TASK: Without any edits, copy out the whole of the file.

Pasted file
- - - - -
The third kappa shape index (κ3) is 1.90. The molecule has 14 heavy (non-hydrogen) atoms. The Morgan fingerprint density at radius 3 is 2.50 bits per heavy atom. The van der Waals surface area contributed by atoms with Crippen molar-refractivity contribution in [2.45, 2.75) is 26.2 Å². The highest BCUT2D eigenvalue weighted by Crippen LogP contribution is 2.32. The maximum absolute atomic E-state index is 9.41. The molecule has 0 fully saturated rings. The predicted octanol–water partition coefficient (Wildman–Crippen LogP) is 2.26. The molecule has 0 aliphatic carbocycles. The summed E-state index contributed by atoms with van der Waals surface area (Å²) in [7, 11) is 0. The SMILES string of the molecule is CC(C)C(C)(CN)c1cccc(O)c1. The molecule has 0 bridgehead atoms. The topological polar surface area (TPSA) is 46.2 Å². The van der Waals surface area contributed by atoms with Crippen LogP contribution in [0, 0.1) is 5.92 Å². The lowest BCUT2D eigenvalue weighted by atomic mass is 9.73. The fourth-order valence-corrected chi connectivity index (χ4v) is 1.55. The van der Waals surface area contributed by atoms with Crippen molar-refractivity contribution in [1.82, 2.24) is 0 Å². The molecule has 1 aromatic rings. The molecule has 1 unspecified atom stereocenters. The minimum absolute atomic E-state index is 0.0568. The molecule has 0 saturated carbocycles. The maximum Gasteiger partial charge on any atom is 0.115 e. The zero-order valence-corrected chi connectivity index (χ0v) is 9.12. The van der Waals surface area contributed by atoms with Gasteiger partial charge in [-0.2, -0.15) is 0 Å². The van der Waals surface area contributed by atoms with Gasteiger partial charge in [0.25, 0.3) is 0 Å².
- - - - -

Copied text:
The third kappa shape index (κ3) is 1.90. The molecule has 14 heavy (non-hydrogen) atoms. The Morgan fingerprint density at radius 3 is 2.50 bits per heavy atom. The van der Waals surface area contributed by atoms with Crippen molar-refractivity contribution in [2.45, 2.75) is 26.2 Å². The highest BCUT2D eigenvalue weighted by Crippen LogP contribution is 2.32. The maximum absolute atomic E-state index is 9.41. The molecule has 0 fully saturated rings. The predicted octanol–water partition coefficient (Wildman–Crippen LogP) is 2.26. The molecule has 0 aliphatic carbocycles. The summed E-state index contributed by atoms with van der Waals surface area (Å²) in [7, 11) is 0. The SMILES string of the molecule is CC(C)C(C)(CN)c1cccc(O)c1. The molecule has 0 bridgehead atoms. The topological polar surface area (TPSA) is 46.2 Å². The van der Waals surface area contributed by atoms with Crippen LogP contribution in [0, 0.1) is 5.92 Å². The lowest BCUT2D eigenvalue weighted by atomic mass is 9.73. The fourth-order valence-corrected chi connectivity index (χ4v) is 1.55. The van der Waals surface area contributed by atoms with Crippen molar-refractivity contribution in [1.82, 2.24) is 0 Å². The molecule has 1 aromatic rings. The molecule has 1 unspecified atom stereocenters. The minimum absolute atomic E-state index is 0.0568. The molecule has 0 saturated carbocycles. The maximum Gasteiger partial charge on any atom is 0.115 e. The zero-order valence-corrected chi connectivity index (χ0v) is 9.12. The van der Waals surface area contributed by atoms with Gasteiger partial charge in [-0.2, -0.15) is 0 Å². The van der Waals surface area contributed by atoms with Gasteiger partial charge in [0.25, 0.3) is 0 Å².